To provide additional staffing to its hospitals, Community Medical Centers onboarded over 40 contracted staff this week with the help of state and county partners, said Carla Milton, Community Medical's senior vice president and chief human resources officer.
To help alleviate staffing concerns at Kaiser Permanente, Wade Nogy, the senior vice president and area manager for Fresno, said the hospital brought on temporary nursing staff. Elective and non-urgent surgeries that require a hospital room are being canceled to free up staff as well.
Quality of care
Hospitals are used to dealing with a high census during flu season. But this year is different because "patients are getting sicker, faster," Campagne said.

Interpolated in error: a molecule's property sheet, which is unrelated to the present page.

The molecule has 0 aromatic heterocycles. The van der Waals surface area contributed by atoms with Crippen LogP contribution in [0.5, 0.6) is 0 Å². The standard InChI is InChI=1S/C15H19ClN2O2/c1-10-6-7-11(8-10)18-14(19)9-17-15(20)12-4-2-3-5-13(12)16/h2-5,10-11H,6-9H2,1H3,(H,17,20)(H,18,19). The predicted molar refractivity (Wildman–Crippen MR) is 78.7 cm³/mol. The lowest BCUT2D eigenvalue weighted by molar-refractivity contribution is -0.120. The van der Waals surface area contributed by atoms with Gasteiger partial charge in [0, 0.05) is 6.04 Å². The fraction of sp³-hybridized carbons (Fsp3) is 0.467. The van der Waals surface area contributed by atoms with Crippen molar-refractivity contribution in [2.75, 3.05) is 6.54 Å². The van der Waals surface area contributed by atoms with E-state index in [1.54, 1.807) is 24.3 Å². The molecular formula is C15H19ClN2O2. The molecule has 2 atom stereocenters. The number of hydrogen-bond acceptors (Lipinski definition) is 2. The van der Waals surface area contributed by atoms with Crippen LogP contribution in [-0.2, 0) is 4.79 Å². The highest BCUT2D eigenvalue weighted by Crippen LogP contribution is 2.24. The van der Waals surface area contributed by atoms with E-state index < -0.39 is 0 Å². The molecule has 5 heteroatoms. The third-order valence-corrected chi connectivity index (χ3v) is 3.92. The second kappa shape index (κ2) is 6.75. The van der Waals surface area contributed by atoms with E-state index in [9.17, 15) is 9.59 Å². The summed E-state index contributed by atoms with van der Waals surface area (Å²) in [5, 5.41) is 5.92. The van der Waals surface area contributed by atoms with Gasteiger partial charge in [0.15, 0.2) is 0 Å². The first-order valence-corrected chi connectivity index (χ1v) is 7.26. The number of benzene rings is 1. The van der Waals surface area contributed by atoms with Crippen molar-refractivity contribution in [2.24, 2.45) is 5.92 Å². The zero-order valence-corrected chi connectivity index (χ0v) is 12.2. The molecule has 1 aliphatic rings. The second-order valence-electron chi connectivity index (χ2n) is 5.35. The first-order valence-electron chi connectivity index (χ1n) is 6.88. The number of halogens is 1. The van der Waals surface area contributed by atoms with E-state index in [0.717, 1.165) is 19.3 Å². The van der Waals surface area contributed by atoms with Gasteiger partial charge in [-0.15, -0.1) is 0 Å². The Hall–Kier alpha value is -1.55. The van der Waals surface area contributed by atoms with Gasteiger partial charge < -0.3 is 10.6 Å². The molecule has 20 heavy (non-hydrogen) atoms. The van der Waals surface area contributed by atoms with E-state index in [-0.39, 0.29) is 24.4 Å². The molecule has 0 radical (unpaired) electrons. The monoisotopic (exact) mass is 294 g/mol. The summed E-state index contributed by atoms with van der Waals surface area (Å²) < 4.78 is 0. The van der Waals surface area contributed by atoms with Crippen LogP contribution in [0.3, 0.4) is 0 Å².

Nevertheless, patients are receiving great care and are grateful for it, she said.
Kaiser Permanente Respiratory Therapist Kerri Neufeld said it's been difficult to watch patients suffer mentally and emotionally without their families. Family support and love are important parts of healing, she said.
But because of the pandemic, no families are allowed in the hospital. Her patients are isolated in a no-pressure room with a wind-tunnel sound from the air being pulled out of the room. They see no one except for staff dressed in personal protective equipment.
"They're scared to death. A lot of them think they're going to die," Neufeld said. "And that increases their stress levels."
Her COVID-19 patients are "air hungry," she said, and it's difficult to get them to oxygenate. By the time she sees most COVID-19 patients, their hypoxia is difficult to treat.
"Early treatment hasn't happened, and early treatment is key," she said.
It's not happening because clinics and doctor offices aren't seeing patients in person, and when people begin to feel coronavirus symptoms, they're told to stay home, she said.